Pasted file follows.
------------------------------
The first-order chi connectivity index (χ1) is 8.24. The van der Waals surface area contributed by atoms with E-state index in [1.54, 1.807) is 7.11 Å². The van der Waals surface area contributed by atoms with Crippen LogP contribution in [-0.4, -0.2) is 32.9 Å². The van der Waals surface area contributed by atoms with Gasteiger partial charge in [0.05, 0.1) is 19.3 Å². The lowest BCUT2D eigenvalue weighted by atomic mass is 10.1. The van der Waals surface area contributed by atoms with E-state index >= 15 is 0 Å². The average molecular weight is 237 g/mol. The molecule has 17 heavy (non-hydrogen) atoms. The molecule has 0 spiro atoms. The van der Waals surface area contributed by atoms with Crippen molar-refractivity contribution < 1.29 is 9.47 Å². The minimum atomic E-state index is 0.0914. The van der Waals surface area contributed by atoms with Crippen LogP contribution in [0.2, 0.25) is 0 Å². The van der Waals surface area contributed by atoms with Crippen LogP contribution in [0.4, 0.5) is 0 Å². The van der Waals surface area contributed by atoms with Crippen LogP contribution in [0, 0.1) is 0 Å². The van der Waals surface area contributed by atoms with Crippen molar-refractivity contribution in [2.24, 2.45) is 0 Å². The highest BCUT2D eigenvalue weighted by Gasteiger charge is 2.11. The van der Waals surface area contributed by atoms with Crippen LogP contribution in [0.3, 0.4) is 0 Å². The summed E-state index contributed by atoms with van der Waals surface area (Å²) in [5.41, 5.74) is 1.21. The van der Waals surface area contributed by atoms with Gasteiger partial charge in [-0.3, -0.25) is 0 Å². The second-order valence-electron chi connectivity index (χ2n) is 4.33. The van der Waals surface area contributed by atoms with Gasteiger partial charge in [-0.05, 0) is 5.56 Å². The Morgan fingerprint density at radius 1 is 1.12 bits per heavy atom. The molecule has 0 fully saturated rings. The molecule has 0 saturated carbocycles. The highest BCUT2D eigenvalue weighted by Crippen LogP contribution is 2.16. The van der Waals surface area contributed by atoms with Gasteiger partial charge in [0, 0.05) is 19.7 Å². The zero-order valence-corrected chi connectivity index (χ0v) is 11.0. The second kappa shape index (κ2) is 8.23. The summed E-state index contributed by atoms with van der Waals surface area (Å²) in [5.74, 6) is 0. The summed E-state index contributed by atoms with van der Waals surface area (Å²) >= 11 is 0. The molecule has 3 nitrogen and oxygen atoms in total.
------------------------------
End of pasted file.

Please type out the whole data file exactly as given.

The first-order chi connectivity index (χ1) is 8.24. The van der Waals surface area contributed by atoms with E-state index in [1.54, 1.807) is 7.11 Å². The van der Waals surface area contributed by atoms with Crippen LogP contribution in [-0.4, -0.2) is 32.9 Å². The van der Waals surface area contributed by atoms with Gasteiger partial charge in [0.05, 0.1) is 19.3 Å². The lowest BCUT2D eigenvalue weighted by atomic mass is 10.1. The van der Waals surface area contributed by atoms with E-state index >= 15 is 0 Å². The average molecular weight is 237 g/mol. The molecule has 17 heavy (non-hydrogen) atoms. The molecule has 0 spiro atoms. The van der Waals surface area contributed by atoms with Crippen molar-refractivity contribution < 1.29 is 9.47 Å². The minimum atomic E-state index is 0.0914. The van der Waals surface area contributed by atoms with Crippen LogP contribution in [0.2, 0.25) is 0 Å². The van der Waals surface area contributed by atoms with Crippen LogP contribution in [0.4, 0.5) is 0 Å². The van der Waals surface area contributed by atoms with Crippen LogP contribution in [0, 0.1) is 0 Å². The van der Waals surface area contributed by atoms with Crippen molar-refractivity contribution in [2.24, 2.45) is 0 Å². The highest BCUT2D eigenvalue weighted by Gasteiger charge is 2.11. The van der Waals surface area contributed by atoms with Crippen LogP contribution in [0.3, 0.4) is 0 Å². The summed E-state index contributed by atoms with van der Waals surface area (Å²) in [5.41, 5.74) is 1.21. The van der Waals surface area contributed by atoms with Gasteiger partial charge in [-0.3, -0.25) is 0 Å². The second-order valence-electron chi connectivity index (χ2n) is 4.33. The van der Waals surface area contributed by atoms with Gasteiger partial charge in [-0.05, 0) is 5.56 Å². The Morgan fingerprint density at radius 1 is 1.12 bits per heavy atom. The molecule has 0 fully saturated rings. The molecule has 0 saturated carbocycles. The highest BCUT2D eigenvalue weighted by Crippen LogP contribution is 2.16. The van der Waals surface area contributed by atoms with Gasteiger partial charge in [0, 0.05) is 19.7 Å². The zero-order valence-corrected chi connectivity index (χ0v) is 11.0. The second kappa shape index (κ2) is 8.23. The summed E-state index contributed by atoms with van der Waals surface area (Å²) in [5.74, 6) is 0. The summed E-state index contributed by atoms with van der Waals surface area (Å²) >= 11 is 0. The molecule has 3 nitrogen and oxygen atoms in total.